Intro to the Gnome Flashback desktop


Gnome Flashback must be understood as a replacement for Gnome Shell. Other features, such as window frames drawn by the application or the isolation of settings in the official Gnome Control Center on the one hand and the Gnome Tweak Tool on the other, are clearly part of the Gnome concept, whether Flashback or Shell. I did not note any particularly good integration, nor incompatibilities, of core applications (e.g., Nautilus) with the classic desktop in this test. If you accept the fairly wide gap between expectations and reality that shows up in some places, then Flashback has already found its place in the desktop environment landscape.

Flashback only gives you a small core desktop of session management, panels, and a few other components. If your objective is the kind of modularity that makes it possible to exchange core components, then Flashback is a good choice, but not the best. If development continues to be limited to cosmetic improvements, interesting alternatives come to mind: Desktops like Xfce, LXQt, or MATE are superior to Flashback in every way when it comes to modularity, and they offer a wider choice of specific extensions.

Buy this article as PDF

Express-Checkout as PDF
Price $2.95
(incl. VAT)

Buy Linux Magazine

Get it on Google Play

US / Canada

Get it on Google Play

UK / Australia

Related content

  • Gnome 2.16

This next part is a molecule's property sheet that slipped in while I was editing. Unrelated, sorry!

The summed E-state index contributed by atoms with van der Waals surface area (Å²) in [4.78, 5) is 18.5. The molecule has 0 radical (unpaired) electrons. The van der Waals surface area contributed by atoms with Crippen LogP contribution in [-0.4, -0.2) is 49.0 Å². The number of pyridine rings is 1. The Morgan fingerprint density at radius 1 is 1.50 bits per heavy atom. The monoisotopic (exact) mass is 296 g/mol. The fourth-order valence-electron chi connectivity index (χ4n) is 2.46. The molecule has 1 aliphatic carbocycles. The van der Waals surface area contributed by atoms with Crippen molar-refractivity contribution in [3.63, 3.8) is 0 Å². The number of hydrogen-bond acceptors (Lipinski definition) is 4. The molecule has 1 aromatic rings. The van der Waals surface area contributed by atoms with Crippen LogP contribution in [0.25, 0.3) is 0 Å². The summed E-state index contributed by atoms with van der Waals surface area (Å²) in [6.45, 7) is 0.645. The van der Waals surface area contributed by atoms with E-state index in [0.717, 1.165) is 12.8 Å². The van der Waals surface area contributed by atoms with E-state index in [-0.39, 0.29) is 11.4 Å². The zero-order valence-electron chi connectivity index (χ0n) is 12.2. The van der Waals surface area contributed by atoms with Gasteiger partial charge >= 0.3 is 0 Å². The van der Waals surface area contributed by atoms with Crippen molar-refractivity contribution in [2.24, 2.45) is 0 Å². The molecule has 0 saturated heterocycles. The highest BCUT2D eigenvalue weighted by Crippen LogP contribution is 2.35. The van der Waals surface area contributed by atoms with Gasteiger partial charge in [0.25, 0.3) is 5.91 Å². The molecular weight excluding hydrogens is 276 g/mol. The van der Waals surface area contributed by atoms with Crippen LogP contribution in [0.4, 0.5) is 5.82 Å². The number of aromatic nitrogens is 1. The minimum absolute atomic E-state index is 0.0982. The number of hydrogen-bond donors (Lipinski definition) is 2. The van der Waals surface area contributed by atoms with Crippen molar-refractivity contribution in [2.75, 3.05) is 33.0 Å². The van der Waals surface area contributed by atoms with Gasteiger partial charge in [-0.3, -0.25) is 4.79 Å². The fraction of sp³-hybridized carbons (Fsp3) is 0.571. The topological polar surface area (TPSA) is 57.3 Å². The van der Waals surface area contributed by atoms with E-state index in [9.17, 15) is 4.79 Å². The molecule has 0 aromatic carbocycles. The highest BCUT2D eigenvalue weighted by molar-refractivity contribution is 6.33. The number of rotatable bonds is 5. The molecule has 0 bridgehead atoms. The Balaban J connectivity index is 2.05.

The changes in Gnome 2.16 are more than cosmetic: the current release sees a leaner and faster version of the desktop.

  • First Look at Gnome 3

    The new Gnome desktop offers a simpler work environment – once you become accustomed to the new navigation tools.

  • Gnome 2.10

    The new Gnome desktop adds a variety of applications and applets. Under the hood, Gnome 2.10 is more robust.

  • A taste of tiling with X-Tile
  • Sabayon and Pessulus

    Gnome version 2.14 includes new features for restricting the user’s access to the system. The Pessulus lockdown editor and the Sabayon profile editor help manage the Gnome user experience.

comments powered by Disqus
Subscribe to our Linux Newsletters
Find Linux and Open Source Jobs
Subscribe to our ADMIN Newsletters

Support Our Work

Linux Magazine content is made possible with support from readers like you. Please consider contributing when you’ve found an article to be beneficial.

Learn More